Emerald Built Environments wants to help businesses make sure their buildings help them work towards a sustainable future.
The Cleveland-based consulting firm has grown in recent years, expanding its reach beyond northeast Ohio and helping more and more businesses achieve their green goals.
Laura Steinbrink, a managing member, said the company’s sales increased by 52% in 2020 and revenue increased by 40%. She said Emerald Built had more than $ 1 million in revenue, but did not share details. And she has big goals for the future.
One of the “major trends” that Steinbrink said they have observed, particularly among its corporate clients, is the focus on carbon neutrality. Many of these goals are tied to the year 2030, a pivotal year for many countries and businesses as they strive to significantly reduce carbon emissions by 2050.
To that end, Emerald Built has its own 2030 target. Steinbrink said the company wants to have improved 2,030 environments – buildings and spaces, not projects – by then. To date, the company has started or completed more than 435 projects. And as he works toward his 2030 goal, he’s spent 2021 running a “365 days of sustainability” campaign on his social media feeds, Steinbrink said, highlighting a different project every day.
Emerald Built Environments has eight full-time equivalent employees, two of whom were added this year. The company will also soon complete its move from Bedford to the MidTown area of Cleveland, which is closer to many of its customers, Steinbrink said.
Steinbrink, who has a background in entrepreneurship, most notably as founding executive director of Cleveland Bridge Builders, was working in community relations for university hospitals when she first discovered sustainability consulting. She saw a need for this kind of work in the Northeast Ohio market, so in 2008 she left the hospital system to start her own business, then known as Humanity’s Loom.
Much of the company’s first decade was spent raising awareness, Steinbrink said. There have been big wins, like helping Big River Steel in Arkansas achieve LEED certification, and steady growth.
Sustainability has played a bigger role in real estate and construction in recent years, which has created plenty of opportunities for Emerald Built, Steinbrink said. For example, the state of Ohio required that K-12 schools be built to achieve LEED certification. And the city of Cleveland has offered tax breaks for residential projects that meet its green building standards. These two efforts have resulted in many local opportunities for the company.
Then, in 2017, Emerald Built took a big step towards future growth by engaging an energy modeling and commissioning company, expanding the services it was able to offer. Director Matt Setzekorn merged his company, Brandywine Consulting, into what was then known as HLMS Sustainability Solutions, bringing energy services such as modeling and testing to the business.
“These pieces are essential pieces of a puzzle for a major renovation (or) new construction meeting sustainability performance goals,” said Steinbrink.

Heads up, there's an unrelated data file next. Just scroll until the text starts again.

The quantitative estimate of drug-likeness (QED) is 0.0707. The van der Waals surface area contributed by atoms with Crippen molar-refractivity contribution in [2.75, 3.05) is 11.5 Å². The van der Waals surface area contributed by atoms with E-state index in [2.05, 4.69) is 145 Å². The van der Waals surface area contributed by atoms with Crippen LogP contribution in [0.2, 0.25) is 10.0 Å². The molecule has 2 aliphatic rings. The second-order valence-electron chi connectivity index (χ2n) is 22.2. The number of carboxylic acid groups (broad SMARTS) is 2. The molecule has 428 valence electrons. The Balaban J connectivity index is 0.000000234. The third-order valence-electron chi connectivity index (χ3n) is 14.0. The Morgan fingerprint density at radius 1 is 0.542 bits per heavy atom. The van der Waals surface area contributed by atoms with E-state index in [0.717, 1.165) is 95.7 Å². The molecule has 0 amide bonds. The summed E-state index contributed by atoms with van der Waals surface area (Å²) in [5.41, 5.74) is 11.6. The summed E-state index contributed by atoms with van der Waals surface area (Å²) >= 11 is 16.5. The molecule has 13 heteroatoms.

The company also changed its name to Emerald Built Environments at this time. Emerald is another word for green, but it also evokes the northeastern Ohio emerald necklace, Steinbrink said.
Today, the firm helps companies define their sustainability goals for construction and renovation projects and serve as a strategic partner to achieve these goals, by offering services such as energy audits.
“We can put these parts and parts together to help them achieve their goals,” said Steinbrink.
One of his clients is Illinois-based Harbor Bay Real Estate Advisors, who are redeveloping a property near the West Side Market using mass lumber instead of more traditional steel and concrete. Steve Willobee, vice president of government and public relations, said it was Harbor Bay’s first solid timber project. They knew it had the aesthetic look they wanted and had environmental benefits.
“So as we started to go down that road to look at what the building is beyond its beauty, we knew we really had to delve into the sustainable aspects of it,” said Willobee.
This is where Emerald Built Environments came in. Harbor Bay is looking for LEED Gold, said Willobee, and the help has been “crucial.”
Another client was Westfield Insurance, based in Medina County. Emerald has helped Westfield analyze its current business, facilities and sustainability efforts and examine industry trends, creating a strategy for the future, said Alan Hazzard, Westfield’s corporate real estate operations manager. Hazzard said he was looking to create a “sustainability roadmap” for the insurance company, and Emerald had both the technical and business expertise he needed. And the female-owned small business was the right fit culturally, as Westfield tries to support various businesses and small in every way, he said.
Strategic work between Emerald and Westfield was completed shortly before COVID-19, so the company has not been able to implement as much as it originally planned, Hazzard said. But the plan that had been delivered was what Westfield was looking for. It included a mix of “fruits at hand,” like better energy management, he said, and bigger initiatives that will require engagement with leadership that the pandemic has complicated.
Westfield considers part of his job to be “stewardship,” Hazzard said. This generally applies to protecting his clients’ assets, but it also extends to the wider world, he said. And the insurance industry is keenly aware of the impact of climate change as it faces natural events like fires and floods.